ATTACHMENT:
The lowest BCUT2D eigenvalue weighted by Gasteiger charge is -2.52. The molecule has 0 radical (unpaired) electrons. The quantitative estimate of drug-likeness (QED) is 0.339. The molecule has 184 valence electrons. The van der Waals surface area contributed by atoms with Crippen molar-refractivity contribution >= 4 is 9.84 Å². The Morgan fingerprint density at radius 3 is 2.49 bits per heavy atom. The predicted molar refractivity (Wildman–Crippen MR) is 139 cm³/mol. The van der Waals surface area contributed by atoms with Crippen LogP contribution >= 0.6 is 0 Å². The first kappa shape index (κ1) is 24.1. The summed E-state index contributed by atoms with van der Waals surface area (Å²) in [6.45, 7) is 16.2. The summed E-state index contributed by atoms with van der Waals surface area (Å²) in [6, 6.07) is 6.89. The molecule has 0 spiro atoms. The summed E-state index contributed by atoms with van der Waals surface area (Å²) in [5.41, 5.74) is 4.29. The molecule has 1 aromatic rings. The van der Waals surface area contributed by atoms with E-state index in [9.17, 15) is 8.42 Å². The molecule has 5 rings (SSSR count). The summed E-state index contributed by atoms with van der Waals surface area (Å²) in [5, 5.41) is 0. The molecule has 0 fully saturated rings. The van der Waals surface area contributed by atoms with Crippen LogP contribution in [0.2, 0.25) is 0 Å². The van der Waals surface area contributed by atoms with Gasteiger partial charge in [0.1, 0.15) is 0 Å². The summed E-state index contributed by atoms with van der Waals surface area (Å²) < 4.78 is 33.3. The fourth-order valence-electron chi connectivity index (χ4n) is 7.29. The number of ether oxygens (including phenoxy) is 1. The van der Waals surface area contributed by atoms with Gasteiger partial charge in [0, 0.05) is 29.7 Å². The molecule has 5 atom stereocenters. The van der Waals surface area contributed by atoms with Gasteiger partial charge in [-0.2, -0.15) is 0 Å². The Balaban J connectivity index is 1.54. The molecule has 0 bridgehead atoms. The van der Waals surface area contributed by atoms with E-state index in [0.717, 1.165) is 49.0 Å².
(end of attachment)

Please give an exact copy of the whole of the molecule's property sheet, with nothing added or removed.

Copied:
The lowest BCUT2D eigenvalue weighted by Gasteiger charge is -2.52. The molecule has 0 radical (unpaired) electrons. The quantitative estimate of drug-likeness (QED) is 0.339. The molecule has 184 valence electrons. The van der Waals surface area contributed by atoms with Crippen molar-refractivity contribution >= 4 is 9.84 Å². The Morgan fingerprint density at radius 3 is 2.49 bits per heavy atom. The predicted molar refractivity (Wildman–Crippen MR) is 139 cm³/mol. The van der Waals surface area contributed by atoms with Crippen LogP contribution >= 0.6 is 0 Å². The first kappa shape index (κ1) is 24.1. The summed E-state index contributed by atoms with van der Waals surface area (Å²) in [6.45, 7) is 16.2. The summed E-state index contributed by atoms with van der Waals surface area (Å²) in [6, 6.07) is 6.89. The molecule has 0 spiro atoms. The summed E-state index contributed by atoms with van der Waals surface area (Å²) in [5.41, 5.74) is 4.29. The molecule has 1 aromatic rings. The van der Waals surface area contributed by atoms with E-state index in [9.17, 15) is 8.42 Å². The molecule has 5 rings (SSSR count). The summed E-state index contributed by atoms with van der Waals surface area (Å²) in [5, 5.41) is 0. The molecule has 0 fully saturated rings. The van der Waals surface area contributed by atoms with Crippen LogP contribution in [0.2, 0.25) is 0 Å². The van der Waals surface area contributed by atoms with Gasteiger partial charge in [0.1, 0.15) is 0 Å². The summed E-state index contributed by atoms with van der Waals surface area (Å²) < 4.78 is 33.3. The fourth-order valence-electron chi connectivity index (χ4n) is 7.29. The number of ether oxygens (including phenoxy) is 1. The van der Waals surface area contributed by atoms with Gasteiger partial charge in [0, 0.05) is 29.7 Å². The molecule has 5 atom stereocenters. The van der Waals surface area contributed by atoms with Gasteiger partial charge in [-0.2, -0.15) is 0 Å². The Balaban J connectivity index is 1.54. The molecule has 0 bridgehead atoms. The van der Waals surface area contributed by atoms with E-state index in [0.717, 1.165) is 49.0 Å².